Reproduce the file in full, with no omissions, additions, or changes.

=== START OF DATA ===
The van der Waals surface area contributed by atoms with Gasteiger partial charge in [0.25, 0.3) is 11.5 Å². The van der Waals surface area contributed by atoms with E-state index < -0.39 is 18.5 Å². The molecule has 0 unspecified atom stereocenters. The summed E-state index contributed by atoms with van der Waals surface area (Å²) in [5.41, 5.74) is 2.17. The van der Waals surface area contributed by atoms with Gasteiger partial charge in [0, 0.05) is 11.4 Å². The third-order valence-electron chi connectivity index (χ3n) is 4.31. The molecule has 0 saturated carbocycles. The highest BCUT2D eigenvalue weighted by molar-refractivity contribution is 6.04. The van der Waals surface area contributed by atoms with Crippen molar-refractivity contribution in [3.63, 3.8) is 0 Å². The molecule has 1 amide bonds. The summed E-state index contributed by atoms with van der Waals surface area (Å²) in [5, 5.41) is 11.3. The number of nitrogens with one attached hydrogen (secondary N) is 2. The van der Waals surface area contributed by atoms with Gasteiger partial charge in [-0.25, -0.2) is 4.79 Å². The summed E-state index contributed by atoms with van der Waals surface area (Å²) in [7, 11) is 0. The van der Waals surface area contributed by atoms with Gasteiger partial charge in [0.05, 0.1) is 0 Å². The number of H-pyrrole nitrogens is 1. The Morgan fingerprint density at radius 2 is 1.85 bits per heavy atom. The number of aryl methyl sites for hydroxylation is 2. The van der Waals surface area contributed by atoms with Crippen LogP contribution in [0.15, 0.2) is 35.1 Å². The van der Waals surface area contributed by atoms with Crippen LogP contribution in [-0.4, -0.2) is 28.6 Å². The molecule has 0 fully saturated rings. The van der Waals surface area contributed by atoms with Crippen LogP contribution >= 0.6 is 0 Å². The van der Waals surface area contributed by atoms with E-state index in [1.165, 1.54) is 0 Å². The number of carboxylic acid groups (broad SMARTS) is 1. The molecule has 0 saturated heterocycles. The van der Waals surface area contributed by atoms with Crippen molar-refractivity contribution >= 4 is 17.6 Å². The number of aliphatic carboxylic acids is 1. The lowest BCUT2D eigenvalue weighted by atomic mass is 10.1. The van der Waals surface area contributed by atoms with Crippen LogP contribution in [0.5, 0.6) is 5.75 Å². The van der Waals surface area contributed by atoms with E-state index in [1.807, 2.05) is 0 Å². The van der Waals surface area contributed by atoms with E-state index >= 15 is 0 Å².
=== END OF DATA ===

The van der Waals surface area contributed by atoms with Gasteiger partial charge in [0.25, 0.3) is 11.5 Å². The van der Waals surface area contributed by atoms with E-state index < -0.39 is 18.5 Å². The molecule has 0 unspecified atom stereocenters. The summed E-state index contributed by atoms with van der Waals surface area (Å²) in [5.41, 5.74) is 2.17. The van der Waals surface area contributed by atoms with Gasteiger partial charge in [0, 0.05) is 11.4 Å². The third-order valence-electron chi connectivity index (χ3n) is 4.31. The molecule has 0 saturated carbocycles. The highest BCUT2D eigenvalue weighted by molar-refractivity contribution is 6.04. The van der Waals surface area contributed by atoms with Crippen molar-refractivity contribution in [3.63, 3.8) is 0 Å². The molecule has 1 amide bonds. The summed E-state index contributed by atoms with van der Waals surface area (Å²) in [5, 5.41) is 11.3. The number of nitrogens with one attached hydrogen (secondary N) is 2. The van der Waals surface area contributed by atoms with Gasteiger partial charge in [-0.25, -0.2) is 4.79 Å². The summed E-state index contributed by atoms with van der Waals surface area (Å²) in [7, 11) is 0. The van der Waals surface area contributed by atoms with Gasteiger partial charge in [0.05, 0.1) is 0 Å². The number of H-pyrrole nitrogens is 1. The Morgan fingerprint density at radius 2 is 1.85 bits per heavy atom. The number of aryl methyl sites for hydroxylation is 2. The van der Waals surface area contributed by atoms with Crippen LogP contribution in [0.15, 0.2) is 35.1 Å². The van der Waals surface area contributed by atoms with Crippen LogP contribution in [-0.4, -0.2) is 28.6 Å². The molecule has 0 fully saturated rings. The van der Waals surface area contributed by atoms with Crippen LogP contribution >= 0.6 is 0 Å². The van der Waals surface area contributed by atoms with E-state index in [1.165, 1.54) is 0 Å². The number of carboxylic acid groups (broad SMARTS) is 1. The molecule has 0 saturated heterocycles. The van der Waals surface area contributed by atoms with Crippen molar-refractivity contribution >= 4 is 17.6 Å². The number of aliphatic carboxylic acids is 1. The lowest BCUT2D eigenvalue weighted by atomic mass is 10.1. The van der Waals surface area contributed by atoms with Crippen LogP contribution in [0.5, 0.6) is 5.75 Å². The van der Waals surface area contributed by atoms with E-state index in [1.807, 2.05) is 0 Å². The van der Waals surface area contributed by atoms with E-state index >= 15 is 0 Å².